Hudson v. McMillian/Concurrence Stevens
|←United States Supreme Court|| Hudson v. McMillian by
Justice Stevens, concurring in part and concurring in the judgment.
In Whitley v. Albers, 475 U.S. 312 (1986), the Court held that injuries to prisoners do not constitute cruel and unusual punishment when they are inflicted during a prison disturbance that "indisputably poses significant risks to the safety of inmates and prison staff" unless force was applied "'maliciously and sadistically for the very purpose of causing harm.'" Id., at 320–321 (citation omitted). The Court's opinion explained that the justification for that particularly high standard of proof was required by the exigencies present during a serious prison disturbance. "When the 'ever-present potential for violent confrontation and conflagration' ripens into actual unrest and conflict," id., at 321 (citation omitted), then prison officials must be permitted to "take [p. 13] into account the very real threats the unrest presents to inmates and prison officials alike." Id., at 320.
Absent such special circumstances, however, the less demanding standard of "'unnecessary and wanton infliction of pain'" should be applied. Estelle v. Gamble, 429 U.S. 97, 104 (1976) (quoting Gregg v. Georgia, 428 U.S. 153, 173 (1976) (joint opinion of Stewart, Powell, and Stevens, JJ.)); see Unwin v. Campbell, 863 F.2d 124, 135 (CA1 1988) (opinion of Campbell, C. J.) ("[W]here institutional security is not at stake, the officials' license to use force is more limited; to succeed, a plaintiff need not prove malicious and sadistic intent"); see also Wyatt v. Delaney, 818 F.2d 21, 23 (CA8 1987). This approach is consistent with the Court's admonition in Whitley that the standard to be used is one that gives "due regard for differences in the kind of conduct against which an Eighth Amendment objection is lodged." 475 U.S., at 320. In this case, because there was no prison disturbance and "no need to use any force since the plaintiff was already in restraints," App. 27, the prison guards' attack upon petitioner resulted in the infliction of unnecessary and wanton pain. Id., at 28.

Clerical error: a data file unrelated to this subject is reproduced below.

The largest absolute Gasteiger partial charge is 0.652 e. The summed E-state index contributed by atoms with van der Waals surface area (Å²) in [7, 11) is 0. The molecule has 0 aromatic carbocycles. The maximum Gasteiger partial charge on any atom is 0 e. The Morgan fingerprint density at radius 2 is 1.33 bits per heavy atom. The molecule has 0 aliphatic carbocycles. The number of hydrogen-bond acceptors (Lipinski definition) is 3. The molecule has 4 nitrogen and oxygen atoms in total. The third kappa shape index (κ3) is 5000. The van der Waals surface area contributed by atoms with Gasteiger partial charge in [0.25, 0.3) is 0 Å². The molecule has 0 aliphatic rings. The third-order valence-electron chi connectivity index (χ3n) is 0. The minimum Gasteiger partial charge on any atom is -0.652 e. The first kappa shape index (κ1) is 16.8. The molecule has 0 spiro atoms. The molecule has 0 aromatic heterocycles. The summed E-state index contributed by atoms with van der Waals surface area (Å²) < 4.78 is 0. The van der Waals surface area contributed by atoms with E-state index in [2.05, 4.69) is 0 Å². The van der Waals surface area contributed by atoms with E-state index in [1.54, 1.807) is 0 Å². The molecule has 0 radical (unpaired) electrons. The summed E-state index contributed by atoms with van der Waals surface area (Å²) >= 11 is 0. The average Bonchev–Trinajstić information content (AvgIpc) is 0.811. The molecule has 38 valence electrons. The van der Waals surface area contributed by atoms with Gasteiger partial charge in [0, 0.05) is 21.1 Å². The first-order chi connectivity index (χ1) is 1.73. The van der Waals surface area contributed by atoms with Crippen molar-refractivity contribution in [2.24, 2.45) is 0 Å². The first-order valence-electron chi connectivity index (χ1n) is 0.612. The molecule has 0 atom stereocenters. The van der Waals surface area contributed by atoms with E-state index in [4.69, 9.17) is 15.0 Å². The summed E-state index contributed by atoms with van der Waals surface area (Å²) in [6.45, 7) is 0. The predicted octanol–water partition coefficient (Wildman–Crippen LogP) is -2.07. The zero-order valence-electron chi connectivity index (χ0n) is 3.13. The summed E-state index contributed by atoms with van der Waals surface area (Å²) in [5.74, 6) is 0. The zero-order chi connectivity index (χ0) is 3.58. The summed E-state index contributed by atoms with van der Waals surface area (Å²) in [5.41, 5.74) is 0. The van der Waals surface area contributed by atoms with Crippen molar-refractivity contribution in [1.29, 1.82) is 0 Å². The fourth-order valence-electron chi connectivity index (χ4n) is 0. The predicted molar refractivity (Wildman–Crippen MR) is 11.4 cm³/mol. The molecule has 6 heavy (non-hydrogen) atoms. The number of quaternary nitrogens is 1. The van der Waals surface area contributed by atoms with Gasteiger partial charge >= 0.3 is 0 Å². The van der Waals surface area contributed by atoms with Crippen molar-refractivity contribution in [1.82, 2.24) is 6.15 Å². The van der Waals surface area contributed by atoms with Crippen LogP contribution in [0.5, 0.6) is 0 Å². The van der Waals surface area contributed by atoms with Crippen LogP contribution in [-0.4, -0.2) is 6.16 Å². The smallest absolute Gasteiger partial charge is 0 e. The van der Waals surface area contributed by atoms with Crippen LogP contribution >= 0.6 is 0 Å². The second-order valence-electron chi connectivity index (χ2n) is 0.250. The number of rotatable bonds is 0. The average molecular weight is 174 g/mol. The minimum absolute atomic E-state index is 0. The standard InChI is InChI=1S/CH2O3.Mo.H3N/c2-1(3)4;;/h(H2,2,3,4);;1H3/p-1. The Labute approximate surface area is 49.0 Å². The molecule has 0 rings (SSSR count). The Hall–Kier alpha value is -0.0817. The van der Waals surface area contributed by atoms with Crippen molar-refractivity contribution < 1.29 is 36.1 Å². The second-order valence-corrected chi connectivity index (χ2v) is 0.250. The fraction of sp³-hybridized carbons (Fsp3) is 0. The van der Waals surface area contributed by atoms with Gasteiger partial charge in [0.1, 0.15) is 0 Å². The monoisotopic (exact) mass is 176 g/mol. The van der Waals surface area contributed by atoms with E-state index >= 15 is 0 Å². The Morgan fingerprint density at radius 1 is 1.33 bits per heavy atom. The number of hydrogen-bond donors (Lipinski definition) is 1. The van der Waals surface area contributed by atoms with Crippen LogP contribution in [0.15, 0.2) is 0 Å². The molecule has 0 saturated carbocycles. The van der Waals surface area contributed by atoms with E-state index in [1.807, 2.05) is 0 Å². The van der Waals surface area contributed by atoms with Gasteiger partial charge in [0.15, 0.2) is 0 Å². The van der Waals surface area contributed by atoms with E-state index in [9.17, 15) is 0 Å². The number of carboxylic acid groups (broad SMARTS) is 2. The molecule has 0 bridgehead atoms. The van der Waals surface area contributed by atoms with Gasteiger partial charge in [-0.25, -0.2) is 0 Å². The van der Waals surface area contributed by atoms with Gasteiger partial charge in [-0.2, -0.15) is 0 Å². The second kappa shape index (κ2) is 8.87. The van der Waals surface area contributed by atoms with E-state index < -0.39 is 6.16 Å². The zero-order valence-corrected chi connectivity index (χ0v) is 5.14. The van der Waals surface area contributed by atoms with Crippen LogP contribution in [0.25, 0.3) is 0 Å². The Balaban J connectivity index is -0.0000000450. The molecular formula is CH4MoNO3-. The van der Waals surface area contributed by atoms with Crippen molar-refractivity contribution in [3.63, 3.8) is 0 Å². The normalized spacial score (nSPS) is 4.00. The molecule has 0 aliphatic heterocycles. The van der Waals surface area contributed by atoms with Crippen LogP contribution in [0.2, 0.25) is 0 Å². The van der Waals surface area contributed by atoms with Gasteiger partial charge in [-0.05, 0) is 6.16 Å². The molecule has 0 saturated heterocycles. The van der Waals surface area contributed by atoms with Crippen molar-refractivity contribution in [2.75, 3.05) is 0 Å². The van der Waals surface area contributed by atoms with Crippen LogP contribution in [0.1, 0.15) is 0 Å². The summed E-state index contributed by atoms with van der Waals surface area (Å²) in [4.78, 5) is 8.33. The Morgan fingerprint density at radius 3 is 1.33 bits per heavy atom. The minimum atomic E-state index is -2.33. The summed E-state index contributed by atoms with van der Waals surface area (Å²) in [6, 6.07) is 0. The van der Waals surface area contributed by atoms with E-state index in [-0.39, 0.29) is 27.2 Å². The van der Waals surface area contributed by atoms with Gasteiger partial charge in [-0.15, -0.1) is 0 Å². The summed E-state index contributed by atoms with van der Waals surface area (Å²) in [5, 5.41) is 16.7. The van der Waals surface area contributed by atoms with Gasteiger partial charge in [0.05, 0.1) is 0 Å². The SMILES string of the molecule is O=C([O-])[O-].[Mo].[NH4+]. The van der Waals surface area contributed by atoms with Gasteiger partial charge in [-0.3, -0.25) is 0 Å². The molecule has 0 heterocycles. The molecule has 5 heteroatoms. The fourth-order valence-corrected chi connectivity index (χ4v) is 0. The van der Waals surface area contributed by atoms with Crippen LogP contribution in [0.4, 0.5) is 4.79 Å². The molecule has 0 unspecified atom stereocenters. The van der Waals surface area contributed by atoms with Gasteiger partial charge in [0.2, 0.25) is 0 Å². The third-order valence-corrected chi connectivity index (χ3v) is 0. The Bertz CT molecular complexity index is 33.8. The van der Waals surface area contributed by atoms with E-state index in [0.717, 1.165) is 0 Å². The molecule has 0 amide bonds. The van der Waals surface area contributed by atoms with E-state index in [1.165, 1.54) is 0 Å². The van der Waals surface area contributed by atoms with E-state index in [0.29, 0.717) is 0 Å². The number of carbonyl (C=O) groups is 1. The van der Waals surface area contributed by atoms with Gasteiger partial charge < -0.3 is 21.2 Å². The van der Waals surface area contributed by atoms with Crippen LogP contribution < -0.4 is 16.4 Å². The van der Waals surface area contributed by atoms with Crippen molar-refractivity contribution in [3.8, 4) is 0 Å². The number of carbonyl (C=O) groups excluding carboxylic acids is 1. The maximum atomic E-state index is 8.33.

Although I think that the Court's reliance on the malicious and sadistic standard is misplaced, I agree with the Court that even this more demanding standard was met here. Accordingly, I concur in Parts I, II–A, II–B, and II–C of the Court's opinion and in its judgment.